Musical theatre and Jamie Babbit’s 1999 cult film are an easy fit in this new show. If it seems a stretch to make a rom-com movie about teens undergoing gay ‘conversion’ therapy, adding show tunes only aids the quirky appeal. Camp as can be and a lot of fun, this show has a serious aim that makes it utterly heart-warming.
These teens are confused and unhappy, so of course you feel for them. They are being treated terribly. And, for all the stereotypes on stage, Bill Augustin’s book makes sure this is a set of characters we care for. It’s a firm base for the show.
Cheerleading Megan, whose parents pack her off to the True Direction camp before she herself understands her sexuality, is simply sweet but Josie Kemp (stepping up to the role for Jessica Aubrey) does a great job. The romance with a girl called Graham is made more interesting by performer Megan Hill’s carefully controlled angst.
As for the comedy – that’s OK, too. The show has to play with being tasteless (those stereotypes aren’t going to please everyone) and that’s tricky. Take the ‘Simulated Sexual Experience’ that is part of the therapy – it’s flat, despite a good number and a lot of effort.
But I laughed – and the delivery of the jokes will probably improve during the run. The dialogue itself is tight (having the cheerleaders as a kind of Greek chorus could have been explored more). And the show has a great villain (another good move) in Mary Brown, who runs True Direction… with mixed motivations! Another Cover, due to Georgina Hagen’s indisposition, Freddie Love gives a star performance to be proud of, delivering Mary’s many insults with relish.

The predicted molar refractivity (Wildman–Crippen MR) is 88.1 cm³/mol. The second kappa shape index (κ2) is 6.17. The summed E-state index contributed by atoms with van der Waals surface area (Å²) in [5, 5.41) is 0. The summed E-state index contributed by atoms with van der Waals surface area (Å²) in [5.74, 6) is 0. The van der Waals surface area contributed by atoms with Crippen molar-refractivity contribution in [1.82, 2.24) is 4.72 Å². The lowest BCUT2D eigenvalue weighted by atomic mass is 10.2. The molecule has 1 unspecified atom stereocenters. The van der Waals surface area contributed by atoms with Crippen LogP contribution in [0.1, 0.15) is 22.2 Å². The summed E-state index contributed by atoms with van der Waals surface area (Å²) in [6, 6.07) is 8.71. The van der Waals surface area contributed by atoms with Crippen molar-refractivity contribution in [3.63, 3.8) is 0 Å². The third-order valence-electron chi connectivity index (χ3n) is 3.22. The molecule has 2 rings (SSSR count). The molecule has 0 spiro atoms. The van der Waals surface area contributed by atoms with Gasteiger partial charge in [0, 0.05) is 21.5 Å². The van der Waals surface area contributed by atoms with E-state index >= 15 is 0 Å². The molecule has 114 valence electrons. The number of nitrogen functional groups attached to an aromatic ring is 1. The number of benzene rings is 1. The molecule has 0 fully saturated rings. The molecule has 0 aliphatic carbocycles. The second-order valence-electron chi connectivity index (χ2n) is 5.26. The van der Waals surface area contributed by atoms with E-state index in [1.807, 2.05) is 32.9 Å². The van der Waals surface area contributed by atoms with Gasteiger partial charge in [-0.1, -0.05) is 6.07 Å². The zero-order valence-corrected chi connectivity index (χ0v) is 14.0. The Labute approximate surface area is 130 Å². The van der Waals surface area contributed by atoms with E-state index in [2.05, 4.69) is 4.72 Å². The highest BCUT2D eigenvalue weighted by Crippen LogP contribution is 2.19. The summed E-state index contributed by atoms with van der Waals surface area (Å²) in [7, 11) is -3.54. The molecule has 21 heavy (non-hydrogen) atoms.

There is a feelgood factor to But I’m a Cheerleader that proves winning and extends to the cast – this is a show that enjoys letting performers shine.
Doubled-up roles allow cast members Ash Weir, Michael Mather and Kenneth Avery-Clark time in the impress. In superb voice as the camp’s instructor Mike, Noel Sullivan gets to don a wig as a drag queen. And Ciaran Spencer – a third cast member stepping into a different role – should also be pleased. Best wishes to those ill and well done all on working together so well.
It helps that what the cast has to work with is solid as well as upbeat. The music by Andrew Abrams is heavy on preppy, with neat cheerleading touches, although ballads show further skills. The opening numbers are strong and the finale of the first act excellent. Augustin’s lyrics are clear, sometimes a little too easy, but getting Gertrude Stein and Georgia O’Keeffe into a song scores points. Best of all, this is more than a collection of songs – Abrams has written a coherent score that will please anyone who loves musicals.
The show is cramped, despite the clever set by David Shields, so the choreography from Alexzandra Sarmiento doesn’t get much of a chance. I take this as a good sign. There’s a confidence to the piece that bodes well and creates a great atmosphere. But I’m a Cheerleader is begging for a bigger venue, and plenty would cheer if it got one.
Until 27 November 2022
Photos by Mark Senior